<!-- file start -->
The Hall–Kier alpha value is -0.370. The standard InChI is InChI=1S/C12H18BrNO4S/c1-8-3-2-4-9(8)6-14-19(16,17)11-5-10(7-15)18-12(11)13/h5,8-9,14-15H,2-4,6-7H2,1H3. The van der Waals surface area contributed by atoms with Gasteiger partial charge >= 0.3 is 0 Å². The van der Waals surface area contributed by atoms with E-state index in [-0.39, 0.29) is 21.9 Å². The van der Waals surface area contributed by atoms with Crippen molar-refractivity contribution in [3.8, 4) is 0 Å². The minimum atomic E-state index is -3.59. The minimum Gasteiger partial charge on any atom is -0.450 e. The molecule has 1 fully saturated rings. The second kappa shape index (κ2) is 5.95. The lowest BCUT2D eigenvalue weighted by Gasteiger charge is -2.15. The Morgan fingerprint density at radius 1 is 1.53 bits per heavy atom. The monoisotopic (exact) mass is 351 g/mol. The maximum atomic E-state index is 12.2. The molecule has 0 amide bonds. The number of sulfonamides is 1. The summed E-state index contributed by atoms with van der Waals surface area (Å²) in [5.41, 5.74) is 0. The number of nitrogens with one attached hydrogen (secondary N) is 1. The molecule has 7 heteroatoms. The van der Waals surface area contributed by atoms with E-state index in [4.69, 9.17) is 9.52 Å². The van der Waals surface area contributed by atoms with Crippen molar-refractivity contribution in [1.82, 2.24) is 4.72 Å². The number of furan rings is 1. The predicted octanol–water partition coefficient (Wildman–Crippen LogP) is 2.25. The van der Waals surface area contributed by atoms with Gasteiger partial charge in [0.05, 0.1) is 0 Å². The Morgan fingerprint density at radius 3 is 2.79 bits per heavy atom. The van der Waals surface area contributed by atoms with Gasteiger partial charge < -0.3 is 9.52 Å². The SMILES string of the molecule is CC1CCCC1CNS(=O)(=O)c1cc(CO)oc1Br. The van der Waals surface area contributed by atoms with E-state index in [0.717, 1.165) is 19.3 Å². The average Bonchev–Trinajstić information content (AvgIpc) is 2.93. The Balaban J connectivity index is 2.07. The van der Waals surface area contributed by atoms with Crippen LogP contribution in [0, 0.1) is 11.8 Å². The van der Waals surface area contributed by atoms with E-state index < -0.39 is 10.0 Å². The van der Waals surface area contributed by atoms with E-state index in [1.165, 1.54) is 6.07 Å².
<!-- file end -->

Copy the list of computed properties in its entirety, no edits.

The Hall–Kier alpha value is -0.370. The standard InChI is InChI=1S/C12H18BrNO4S/c1-8-3-2-4-9(8)6-14-19(16,17)11-5-10(7-15)18-12(11)13/h5,8-9,14-15H,2-4,6-7H2,1H3. The van der Waals surface area contributed by atoms with Gasteiger partial charge >= 0.3 is 0 Å². The van der Waals surface area contributed by atoms with E-state index in [-0.39, 0.29) is 21.9 Å². The van der Waals surface area contributed by atoms with Crippen molar-refractivity contribution in [3.8, 4) is 0 Å². The minimum atomic E-state index is -3.59. The minimum Gasteiger partial charge on any atom is -0.450 e. The molecule has 1 fully saturated rings. The second kappa shape index (κ2) is 5.95. The lowest BCUT2D eigenvalue weighted by Gasteiger charge is -2.15. The Morgan fingerprint density at radius 1 is 1.53 bits per heavy atom. The monoisotopic (exact) mass is 351 g/mol. The maximum atomic E-state index is 12.2. The molecule has 0 amide bonds. The number of sulfonamides is 1. The summed E-state index contributed by atoms with van der Waals surface area (Å²) in [5.41, 5.74) is 0. The number of nitrogens with one attached hydrogen (secondary N) is 1. The molecule has 7 heteroatoms. The van der Waals surface area contributed by atoms with E-state index in [4.69, 9.17) is 9.52 Å². The van der Waals surface area contributed by atoms with Crippen molar-refractivity contribution in [1.82, 2.24) is 4.72 Å². The number of furan rings is 1. The predicted octanol–water partition coefficient (Wildman–Crippen LogP) is 2.25. The van der Waals surface area contributed by atoms with Gasteiger partial charge in [0.05, 0.1) is 0 Å². The Morgan fingerprint density at radius 3 is 2.79 bits per heavy atom. The van der Waals surface area contributed by atoms with Gasteiger partial charge < -0.3 is 9.52 Å². The SMILES string of the molecule is CC1CCCC1CNS(=O)(=O)c1cc(CO)oc1Br. The van der Waals surface area contributed by atoms with E-state index in [0.717, 1.165) is 19.3 Å². The average Bonchev–Trinajstić information content (AvgIpc) is 2.93. The Balaban J connectivity index is 2.07. The van der Waals surface area contributed by atoms with Crippen LogP contribution in [0, 0.1) is 11.8 Å². The van der Waals surface area contributed by atoms with E-state index < -0.39 is 10.0 Å². The van der Waals surface area contributed by atoms with E-state index in [1.165, 1.54) is 6.07 Å².